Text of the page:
And even as much as I celebrate the Jimmy Chin cover, it also brings up complicated memories about the times I’ve been compared to him. At a get-together in 2019, a friend’s kid said I look like Jimmy. That friend then brought it up in front of another group, which was met with laughter all around. “How cute!” one person remarked. A few months ago, I told a friend that I was planning a climbing trip to California and would be sleeping in the back of my Honda CR-V. “You’re going full Jimmy Chin, eh?” they quipped.
In these instances, I acted flattered. Jimmy has been a hero to me since I learned about him in the pages of Outside in college. I’d always paid special attention to him—in a sea of white dudes, he stood out to me; he was essentially living my dream, going on adventures and getting paid to document them.
But in truth, I also felt uncomfortable in these moments, because I’m obviously not comparable to Jimmy, according to any metric. Professional mountain biker Eliot Jackson, who is Black, described what I felt in an essay he published last summer. On the topic of being often compared to Black motocross racer James Stewart, Jackson wrote: “How do I take this? Do I ignore the fact that people might not be seeing me for who I am and just focus on the good intention? Or do I dig in deeper and say, ‘I understand what you’re saying, but are you just comparing me because of the color of my skin?’”
Ultimately, those comparisons were embarrassing to me because my race felt hypervisible. When my friends made their lighthearted comments, why didn’t they think to mention any other famous climber, like Tommy Caldwell or Alex Honnold? It felt apparent that they did see me for my race, and that felt like a tough pill to swallow when most of my life I’ve tried to think that people don’t see me any differently from them.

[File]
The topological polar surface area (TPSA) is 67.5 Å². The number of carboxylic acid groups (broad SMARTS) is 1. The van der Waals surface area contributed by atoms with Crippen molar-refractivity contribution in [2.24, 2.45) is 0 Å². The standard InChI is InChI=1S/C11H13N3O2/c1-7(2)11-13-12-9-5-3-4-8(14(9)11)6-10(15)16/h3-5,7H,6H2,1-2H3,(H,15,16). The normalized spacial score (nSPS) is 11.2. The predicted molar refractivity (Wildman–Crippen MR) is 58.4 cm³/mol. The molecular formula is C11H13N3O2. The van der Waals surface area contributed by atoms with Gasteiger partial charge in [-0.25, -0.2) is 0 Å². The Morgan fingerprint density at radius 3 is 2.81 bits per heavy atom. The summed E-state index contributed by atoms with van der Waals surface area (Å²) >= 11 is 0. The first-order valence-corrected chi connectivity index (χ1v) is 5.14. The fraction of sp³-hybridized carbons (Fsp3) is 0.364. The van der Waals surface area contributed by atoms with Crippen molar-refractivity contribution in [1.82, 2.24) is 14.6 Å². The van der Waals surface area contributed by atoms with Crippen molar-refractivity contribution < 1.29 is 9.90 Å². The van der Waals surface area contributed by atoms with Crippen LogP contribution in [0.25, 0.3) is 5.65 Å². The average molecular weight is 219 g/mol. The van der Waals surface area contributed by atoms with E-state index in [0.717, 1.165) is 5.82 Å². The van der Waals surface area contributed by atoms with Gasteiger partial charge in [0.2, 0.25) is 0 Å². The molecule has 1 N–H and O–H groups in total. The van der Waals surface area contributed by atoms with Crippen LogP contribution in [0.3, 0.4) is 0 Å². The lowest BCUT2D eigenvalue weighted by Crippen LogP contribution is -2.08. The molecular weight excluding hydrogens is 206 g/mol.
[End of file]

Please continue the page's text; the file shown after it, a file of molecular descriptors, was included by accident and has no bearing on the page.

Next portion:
At the time, I didn’t do much to wave off the comparisons to Jimmy Chin. On Halloween a few years ago, I threw on a tuxedo and crafted a makeshift Oscar statue out of aluminum foil and gold spray paint—a nod to Free Solo’s Academy Award win, which Jimmy codirected. Celebrating him is a double-edged sword: It’s awesome that Jimmy is such a popular figure. Yet he stands out because he’s Asian American. These scenarios reveal that the list of outdoor rock stars who look like me—an Asian American man—is short.
To be Asian American in this country, and especially in the predominantly white outdoors, is to know these feelings of tenuous belonging. You mostly blend in—you think—until you see an article celebrating Olympic gold medalist Chloe Kim, followed by a reader comment to cut the identity politics and not speak up about Asian American accomplishments. Or until you read anti-Asian rhetoric being spewed by our (now former) president. Or until a shooting or a hate crime makes the headlines. Then the illusion of belonging is gone, like you were never part of the club in the first place.
But taking pride in this magazine cover—and writing about how it excites and inspires me, as I’m sure it will others—couldn’t have come at a better time. Seeing Jimmy pose on the cover is a summation of his accomplishments, and that’s worth celebrating right now, during Asian/Pacific American Islander Heritage Month, even if the moment is simple, short-lived, and happening during a time when there’s also plenty of discouraging news.
Next to Jimmy on our cover, one line reads “49 Reasons to Feel Hopeful in 2021.” For me, this cover shoot is one of those reasons. I think it’s worth chasing that sense of belonging, no matter how elusive it is, or how many times it’s snatched away. That line might as well read: “You can be here, too.”